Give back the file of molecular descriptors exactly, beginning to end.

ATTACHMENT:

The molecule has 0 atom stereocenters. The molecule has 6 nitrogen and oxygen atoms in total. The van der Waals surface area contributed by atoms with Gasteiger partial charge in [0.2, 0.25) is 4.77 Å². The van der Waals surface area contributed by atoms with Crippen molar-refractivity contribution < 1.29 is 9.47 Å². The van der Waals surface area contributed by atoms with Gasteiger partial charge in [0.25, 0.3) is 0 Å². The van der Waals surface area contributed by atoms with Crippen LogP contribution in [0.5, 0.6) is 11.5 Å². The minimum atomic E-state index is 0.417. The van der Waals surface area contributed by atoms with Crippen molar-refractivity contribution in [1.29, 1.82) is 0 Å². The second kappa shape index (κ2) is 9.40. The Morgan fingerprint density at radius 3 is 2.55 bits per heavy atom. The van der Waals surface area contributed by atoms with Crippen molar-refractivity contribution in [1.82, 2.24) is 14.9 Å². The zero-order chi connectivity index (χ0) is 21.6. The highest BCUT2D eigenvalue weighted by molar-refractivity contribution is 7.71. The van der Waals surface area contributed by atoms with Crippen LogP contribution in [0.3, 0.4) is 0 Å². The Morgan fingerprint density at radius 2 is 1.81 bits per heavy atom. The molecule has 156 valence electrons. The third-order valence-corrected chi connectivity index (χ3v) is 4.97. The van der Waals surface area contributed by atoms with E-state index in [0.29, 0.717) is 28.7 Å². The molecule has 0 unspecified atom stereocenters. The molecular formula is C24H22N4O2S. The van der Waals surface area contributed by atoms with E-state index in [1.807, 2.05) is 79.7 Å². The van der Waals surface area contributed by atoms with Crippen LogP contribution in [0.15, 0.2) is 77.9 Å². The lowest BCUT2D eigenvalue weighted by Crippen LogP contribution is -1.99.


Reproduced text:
The molecule has 0 atom stereocenters. The molecule has 6 nitrogen and oxygen atoms in total. The van der Waals surface area contributed by atoms with Gasteiger partial charge in [0.2, 0.25) is 4.77 Å². The van der Waals surface area contributed by atoms with Crippen molar-refractivity contribution < 1.29 is 9.47 Å². The van der Waals surface area contributed by atoms with Gasteiger partial charge in [0.25, 0.3) is 0 Å². The van der Waals surface area contributed by atoms with Crippen LogP contribution in [0.5, 0.6) is 11.5 Å². The minimum atomic E-state index is 0.417. The van der Waals surface area contributed by atoms with Crippen molar-refractivity contribution in [1.29, 1.82) is 0 Å². The second kappa shape index (κ2) is 9.40. The Morgan fingerprint density at radius 3 is 2.55 bits per heavy atom. The van der Waals surface area contributed by atoms with Crippen molar-refractivity contribution in [1.82, 2.24) is 14.9 Å². The zero-order chi connectivity index (χ0) is 21.6. The highest BCUT2D eigenvalue weighted by molar-refractivity contribution is 7.71. The van der Waals surface area contributed by atoms with Crippen LogP contribution in [0.3, 0.4) is 0 Å². The Morgan fingerprint density at radius 2 is 1.81 bits per heavy atom. The molecule has 156 valence electrons. The third-order valence-corrected chi connectivity index (χ3v) is 4.97. The van der Waals surface area contributed by atoms with E-state index in [0.29, 0.717) is 28.7 Å². The molecule has 0 unspecified atom stereocenters. The molecular formula is C24H22N4O2S. The van der Waals surface area contributed by atoms with E-state index in [1.807, 2.05) is 79.7 Å². The van der Waals surface area contributed by atoms with Crippen LogP contribution in [0.15, 0.2) is 77.9 Å². The lowest BCUT2D eigenvalue weighted by Crippen LogP contribution is -1.99.